The death of a Bharatiya Janata Party (BJP) worker in a bomb explosion and a spate of bomb attacks in Kerala’s northern district of Kannur on Saturday show that the cadres of political parties are not ready to put an end to the political hostilities that have claimed more than 200 lives in the district in the past two decades.
Prime Minister Narendra Modi had taken the initiative in this regard by urging Chief Minister Pinarayi Vijayan to take steps to bring peace to the district in his first meeting with him after assuming office on 25 May.
Modi had raised the political violence in Kannur district as a major issue during his campaign for the Assembly election on 16 May. Senior national leaders of the party had also taken up the matter with President Pranab Mukherjee.
Pinarayi had extended his cooperation to free Kannur of political violence if the prime minister directed his party workers to drop arms. Saturday’s incidents show that the BJP and Rashtriya Swayamsevak Sangh (RSS) cadres have not received their leader’s message. The police said the explosion that killed 24-year-old BJP worker Deeshith at Kottayampoyil near Koothuparamba at 7 pm on Saturday may have occurred while he was handling bombs at his house.
The palm of Deeshith, who is the son of local BJP leader Ponnambet Pradeepan, was shattered in the explosion that took place at the staircase room in the house. Although the youth was immediately rushed to a hospital at Thalassery, doctors declared him brought dead. The police has registered a case and the investigation is on.
Kannur CPM district secretary EP Jayarajan viewed the incident as proof that BJP was making bombs with the intention of unleashing violence in the district. He alleged that the BJP’s attempt was to gain political mileage by creating unrest in society.
Curiously, a local committee office of the CPM at Kodiyeri, 20 kms away from Kottayampoyil, came under a bomb attack six hours later. Party area secretary MC Pavithran blamed the BJP-RSS combine for the attack. He said that five BJP-RSS men, who came on bikes, had hurled a number of bombs at the party office at 3 am on Saturday. The CPM workers allegedly avenged the attack by hurling a bomb on the local BJP office at Kalithazhaey an hour later.
Kannur had witnessed a series of post-poll clashes between the CPM and the BJP workers following the counting of votes on 19 May. One CPM worker was killed when bombs were hurled at the CPM victory rally at Dharmadom, which is represented by Pinarayi in the Assembly.
The post-poll clashes in Kannur also led to the murder of another CPM worker and retaliatory action by the CPM at Payyanur within two hours last month. While the chief minister justified the murder of the BJP worker by saying that it was a ‘revenge’ killing, his party secretary Kodiyeri Balakrishnan gave an open call to party workers not to spare those who kill his party men.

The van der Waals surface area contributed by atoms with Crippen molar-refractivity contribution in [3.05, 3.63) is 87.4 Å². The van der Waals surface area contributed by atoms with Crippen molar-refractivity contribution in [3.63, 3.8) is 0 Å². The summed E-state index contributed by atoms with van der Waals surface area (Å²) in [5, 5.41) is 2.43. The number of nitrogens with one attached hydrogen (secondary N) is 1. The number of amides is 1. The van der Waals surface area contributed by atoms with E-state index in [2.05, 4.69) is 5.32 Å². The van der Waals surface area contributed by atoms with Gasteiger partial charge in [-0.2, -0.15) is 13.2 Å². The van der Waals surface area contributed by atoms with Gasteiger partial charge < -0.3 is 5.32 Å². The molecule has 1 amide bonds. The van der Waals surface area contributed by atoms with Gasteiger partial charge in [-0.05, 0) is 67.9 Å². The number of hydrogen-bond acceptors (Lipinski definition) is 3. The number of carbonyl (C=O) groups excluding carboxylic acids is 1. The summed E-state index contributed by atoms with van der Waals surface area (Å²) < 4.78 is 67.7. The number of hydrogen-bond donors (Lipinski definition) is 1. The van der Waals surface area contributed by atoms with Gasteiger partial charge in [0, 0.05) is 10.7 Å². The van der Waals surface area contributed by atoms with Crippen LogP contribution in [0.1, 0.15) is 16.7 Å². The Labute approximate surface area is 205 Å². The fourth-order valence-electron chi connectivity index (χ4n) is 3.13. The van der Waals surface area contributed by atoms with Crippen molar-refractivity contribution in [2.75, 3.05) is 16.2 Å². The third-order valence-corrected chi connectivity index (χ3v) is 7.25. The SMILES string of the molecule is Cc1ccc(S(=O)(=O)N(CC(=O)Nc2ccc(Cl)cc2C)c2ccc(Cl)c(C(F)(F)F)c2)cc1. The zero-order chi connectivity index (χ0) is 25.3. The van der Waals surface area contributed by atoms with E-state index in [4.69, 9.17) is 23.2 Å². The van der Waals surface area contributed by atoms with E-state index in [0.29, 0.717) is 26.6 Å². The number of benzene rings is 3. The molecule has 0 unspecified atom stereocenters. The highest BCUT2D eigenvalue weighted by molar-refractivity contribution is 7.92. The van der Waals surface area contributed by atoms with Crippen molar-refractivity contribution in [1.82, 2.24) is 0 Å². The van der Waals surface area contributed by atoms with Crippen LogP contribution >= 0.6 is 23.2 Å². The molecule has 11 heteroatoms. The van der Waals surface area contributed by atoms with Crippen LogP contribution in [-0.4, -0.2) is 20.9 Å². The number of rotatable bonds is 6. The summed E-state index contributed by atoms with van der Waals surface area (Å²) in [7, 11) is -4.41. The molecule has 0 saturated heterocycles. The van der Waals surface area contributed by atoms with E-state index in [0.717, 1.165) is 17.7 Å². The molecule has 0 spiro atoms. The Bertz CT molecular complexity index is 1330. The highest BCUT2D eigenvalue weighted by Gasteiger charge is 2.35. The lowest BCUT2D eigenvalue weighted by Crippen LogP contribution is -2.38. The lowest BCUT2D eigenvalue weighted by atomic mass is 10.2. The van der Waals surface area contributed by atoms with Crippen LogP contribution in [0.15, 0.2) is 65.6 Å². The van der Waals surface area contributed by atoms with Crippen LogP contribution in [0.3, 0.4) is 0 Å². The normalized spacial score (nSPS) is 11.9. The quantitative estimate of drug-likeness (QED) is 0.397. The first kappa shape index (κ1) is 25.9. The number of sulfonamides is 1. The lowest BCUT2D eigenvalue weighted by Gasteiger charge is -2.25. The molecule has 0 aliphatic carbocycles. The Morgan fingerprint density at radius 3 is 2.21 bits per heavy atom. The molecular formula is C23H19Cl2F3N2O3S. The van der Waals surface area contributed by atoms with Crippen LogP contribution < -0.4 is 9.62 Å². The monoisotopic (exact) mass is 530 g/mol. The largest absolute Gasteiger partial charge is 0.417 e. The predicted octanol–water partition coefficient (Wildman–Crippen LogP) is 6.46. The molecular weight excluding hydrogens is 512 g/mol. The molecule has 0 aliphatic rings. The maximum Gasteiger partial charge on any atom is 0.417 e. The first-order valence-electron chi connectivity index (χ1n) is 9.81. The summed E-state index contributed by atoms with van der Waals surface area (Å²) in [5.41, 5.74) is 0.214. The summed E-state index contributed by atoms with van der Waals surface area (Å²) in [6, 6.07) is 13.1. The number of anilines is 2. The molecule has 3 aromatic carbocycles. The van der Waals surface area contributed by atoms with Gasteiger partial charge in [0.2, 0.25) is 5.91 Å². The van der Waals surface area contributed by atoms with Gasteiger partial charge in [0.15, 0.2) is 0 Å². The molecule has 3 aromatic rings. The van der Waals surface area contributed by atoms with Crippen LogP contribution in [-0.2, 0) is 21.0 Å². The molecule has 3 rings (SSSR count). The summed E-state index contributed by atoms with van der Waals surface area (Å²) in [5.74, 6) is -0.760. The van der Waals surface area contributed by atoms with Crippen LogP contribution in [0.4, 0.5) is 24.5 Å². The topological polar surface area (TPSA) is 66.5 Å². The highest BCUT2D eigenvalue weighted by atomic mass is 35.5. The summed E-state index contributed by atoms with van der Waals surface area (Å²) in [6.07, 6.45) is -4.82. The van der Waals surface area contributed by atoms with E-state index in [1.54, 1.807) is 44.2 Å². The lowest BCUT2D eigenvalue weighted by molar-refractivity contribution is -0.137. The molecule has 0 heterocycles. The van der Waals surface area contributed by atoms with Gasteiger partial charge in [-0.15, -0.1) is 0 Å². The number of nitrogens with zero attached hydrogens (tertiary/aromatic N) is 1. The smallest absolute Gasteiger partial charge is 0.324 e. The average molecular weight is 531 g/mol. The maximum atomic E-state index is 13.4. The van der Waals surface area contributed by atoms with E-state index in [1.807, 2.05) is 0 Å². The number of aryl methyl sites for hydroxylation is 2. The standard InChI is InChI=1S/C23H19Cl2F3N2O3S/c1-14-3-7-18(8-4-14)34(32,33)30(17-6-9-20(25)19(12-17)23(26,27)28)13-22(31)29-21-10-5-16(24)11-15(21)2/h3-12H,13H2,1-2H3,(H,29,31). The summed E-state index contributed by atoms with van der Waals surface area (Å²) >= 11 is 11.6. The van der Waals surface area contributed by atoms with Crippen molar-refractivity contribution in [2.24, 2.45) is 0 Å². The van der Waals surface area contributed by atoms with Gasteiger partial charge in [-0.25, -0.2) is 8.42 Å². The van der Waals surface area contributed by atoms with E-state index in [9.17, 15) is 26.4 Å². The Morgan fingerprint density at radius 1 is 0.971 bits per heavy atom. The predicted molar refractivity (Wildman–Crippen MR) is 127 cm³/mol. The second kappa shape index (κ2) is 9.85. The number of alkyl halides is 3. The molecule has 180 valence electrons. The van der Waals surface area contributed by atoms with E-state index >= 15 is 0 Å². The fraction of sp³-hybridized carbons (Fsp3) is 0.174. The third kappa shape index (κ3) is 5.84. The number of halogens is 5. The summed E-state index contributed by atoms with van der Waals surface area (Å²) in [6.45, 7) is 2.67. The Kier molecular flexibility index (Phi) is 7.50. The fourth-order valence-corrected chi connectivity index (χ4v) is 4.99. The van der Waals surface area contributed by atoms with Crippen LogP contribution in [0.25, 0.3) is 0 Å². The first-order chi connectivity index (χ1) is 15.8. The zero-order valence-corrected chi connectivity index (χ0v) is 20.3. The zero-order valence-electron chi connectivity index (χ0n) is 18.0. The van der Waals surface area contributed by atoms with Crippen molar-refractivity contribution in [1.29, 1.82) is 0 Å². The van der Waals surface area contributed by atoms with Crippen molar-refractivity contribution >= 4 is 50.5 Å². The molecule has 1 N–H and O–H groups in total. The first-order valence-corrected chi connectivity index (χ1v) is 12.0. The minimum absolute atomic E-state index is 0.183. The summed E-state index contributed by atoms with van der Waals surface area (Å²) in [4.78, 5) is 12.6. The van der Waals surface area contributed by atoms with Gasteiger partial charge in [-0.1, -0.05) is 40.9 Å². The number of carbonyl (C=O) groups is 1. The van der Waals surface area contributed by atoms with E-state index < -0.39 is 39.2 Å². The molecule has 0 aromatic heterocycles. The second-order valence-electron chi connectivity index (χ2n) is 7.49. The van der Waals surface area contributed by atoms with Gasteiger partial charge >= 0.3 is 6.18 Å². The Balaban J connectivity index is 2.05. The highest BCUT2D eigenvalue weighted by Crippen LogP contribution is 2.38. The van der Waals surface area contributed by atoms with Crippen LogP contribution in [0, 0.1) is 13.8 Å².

Bombs form an important part of the arsenal that political parties maintain to combat their political opponents not only in Kannur but also in nearby districts. Almost all parties, including the Congress and the Indian Union Muslim League (IUML), use bombs during political clashes. They are used for defence, as well as attack.
A senior police officer at Kozhikode said that in most cases of political murders he investigated in the northern districts bombs were found hurled before the murder. The officer, who did not want to be identified, told Firstpost that the assailants hurl bombs mostly to drive away witnesses.
There have been several cases of blasts while making or handling bombs leading to deaths and grievous injuries. A 36-year old CPM activist was killed and four others were injured while they were engaged in making bombs at Nadapuram in Kozhikode district just before the Assembly polls in May this year.
Nine steel bombs and bomb-making materials were seized in raids conducted by the police following the blast. The police found several units engaged in making and testing bombs in the area, where the political clashes involve CPM and IUML activists. There had been two such blasts there before this incident. Five Muslim Youth League workers were killed in one such blast in 2011.
The CPM lost two workers in a similar incident at a village in Kannur in June 2015. The blast occurred while four persons were engaged in making crude country bombs at Kolavallor, which is known for frequent clashes between the activists of the CPM and the BJP.
Six party workers were injured in bomb blasts in Kannur district during 2015. More than 100 bombs including eight steel bombs were seized by the police in raids following these blasts.
According to police, most parties have trained squads for making bombs. Some parties outsource bomb manufacturing to experts. Materials for making the bombs such as gun powder, sulphur and potassium are mostly sourced from Mahe, a part of the Union Territory of Puducherry, surrounded by Kannur on three sides and Kozhikode on the fourth.
The bombs are usually stored in abandoned houses or in uninhabited or vacant areas to be used when needed. There were several instances of accidental explosions of such hidden bombs resulting in the death of innocent people. A Congress worker was killed last year when he stumbled upon a bomb while collecting firewood at a hillock near Dharmadam in Kannur district. The practice poses grave danger to children since they play with ‘objects’ not knowing that they are explosives. The police conduct raids only after explosions. The action yields little result since those storing bombs shift them to ‘safe’ places anticipating raids.
Even when bombs are seized, there has been no further action. Although the Explosives Substance Act provides for imprisonment up to 20 years for using bombs, not even one person was convicted in Kannur district so far.
The delay in prosecuting the culprits has indeed helped the bomb culture to take firm root in Kannur district.